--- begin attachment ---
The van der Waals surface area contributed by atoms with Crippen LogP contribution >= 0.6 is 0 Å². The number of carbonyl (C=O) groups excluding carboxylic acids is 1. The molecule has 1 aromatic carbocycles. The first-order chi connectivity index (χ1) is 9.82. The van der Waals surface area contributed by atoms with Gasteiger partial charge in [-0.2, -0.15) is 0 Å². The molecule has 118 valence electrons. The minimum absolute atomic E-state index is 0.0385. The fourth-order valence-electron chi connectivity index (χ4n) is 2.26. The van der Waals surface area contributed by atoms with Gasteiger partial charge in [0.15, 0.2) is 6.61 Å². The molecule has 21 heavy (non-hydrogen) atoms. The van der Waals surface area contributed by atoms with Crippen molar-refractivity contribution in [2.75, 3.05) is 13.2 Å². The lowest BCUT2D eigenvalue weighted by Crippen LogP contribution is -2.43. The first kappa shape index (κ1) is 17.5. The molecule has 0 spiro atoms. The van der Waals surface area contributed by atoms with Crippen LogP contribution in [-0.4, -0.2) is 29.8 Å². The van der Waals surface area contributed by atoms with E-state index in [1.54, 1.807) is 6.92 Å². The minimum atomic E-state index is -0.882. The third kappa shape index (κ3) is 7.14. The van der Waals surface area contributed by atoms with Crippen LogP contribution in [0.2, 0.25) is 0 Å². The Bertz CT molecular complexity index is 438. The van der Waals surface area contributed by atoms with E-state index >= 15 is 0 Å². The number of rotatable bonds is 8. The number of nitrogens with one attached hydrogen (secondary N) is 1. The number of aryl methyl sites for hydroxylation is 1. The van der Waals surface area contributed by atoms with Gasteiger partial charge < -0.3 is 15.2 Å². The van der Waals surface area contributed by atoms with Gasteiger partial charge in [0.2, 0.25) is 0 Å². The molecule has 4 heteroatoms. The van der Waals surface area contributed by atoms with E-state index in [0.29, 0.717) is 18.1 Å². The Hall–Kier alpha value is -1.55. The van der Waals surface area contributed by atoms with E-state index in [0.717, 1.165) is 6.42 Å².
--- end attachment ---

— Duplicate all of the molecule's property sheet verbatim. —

The van der Waals surface area contributed by atoms with Crippen LogP contribution >= 0.6 is 0 Å². The number of carbonyl (C=O) groups excluding carboxylic acids is 1. The molecule has 1 aromatic carbocycles. The first-order chi connectivity index (χ1) is 9.82. The van der Waals surface area contributed by atoms with Gasteiger partial charge in [-0.2, -0.15) is 0 Å². The molecule has 118 valence electrons. The minimum absolute atomic E-state index is 0.0385. The fourth-order valence-electron chi connectivity index (χ4n) is 2.26. The van der Waals surface area contributed by atoms with Gasteiger partial charge in [0.15, 0.2) is 6.61 Å². The molecule has 21 heavy (non-hydrogen) atoms. The van der Waals surface area contributed by atoms with Crippen molar-refractivity contribution in [2.75, 3.05) is 13.2 Å². The lowest BCUT2D eigenvalue weighted by Crippen LogP contribution is -2.43. The first kappa shape index (κ1) is 17.5. The molecule has 0 spiro atoms. The van der Waals surface area contributed by atoms with Crippen LogP contribution in [-0.4, -0.2) is 29.8 Å². The van der Waals surface area contributed by atoms with E-state index in [1.54, 1.807) is 6.92 Å². The minimum atomic E-state index is -0.882. The third kappa shape index (κ3) is 7.14. The van der Waals surface area contributed by atoms with Crippen LogP contribution in [0.2, 0.25) is 0 Å². The Bertz CT molecular complexity index is 438. The van der Waals surface area contributed by atoms with E-state index >= 15 is 0 Å². The number of rotatable bonds is 8. The number of nitrogens with one attached hydrogen (secondary N) is 1. The number of aryl methyl sites for hydroxylation is 1. The van der Waals surface area contributed by atoms with Gasteiger partial charge < -0.3 is 15.2 Å². The van der Waals surface area contributed by atoms with Gasteiger partial charge in [0.2, 0.25) is 0 Å². The molecule has 4 heteroatoms. The van der Waals surface area contributed by atoms with E-state index in [0.29, 0.717) is 18.1 Å². The Hall–Kier alpha value is -1.55. The van der Waals surface area contributed by atoms with E-state index in [0.717, 1.165) is 6.42 Å².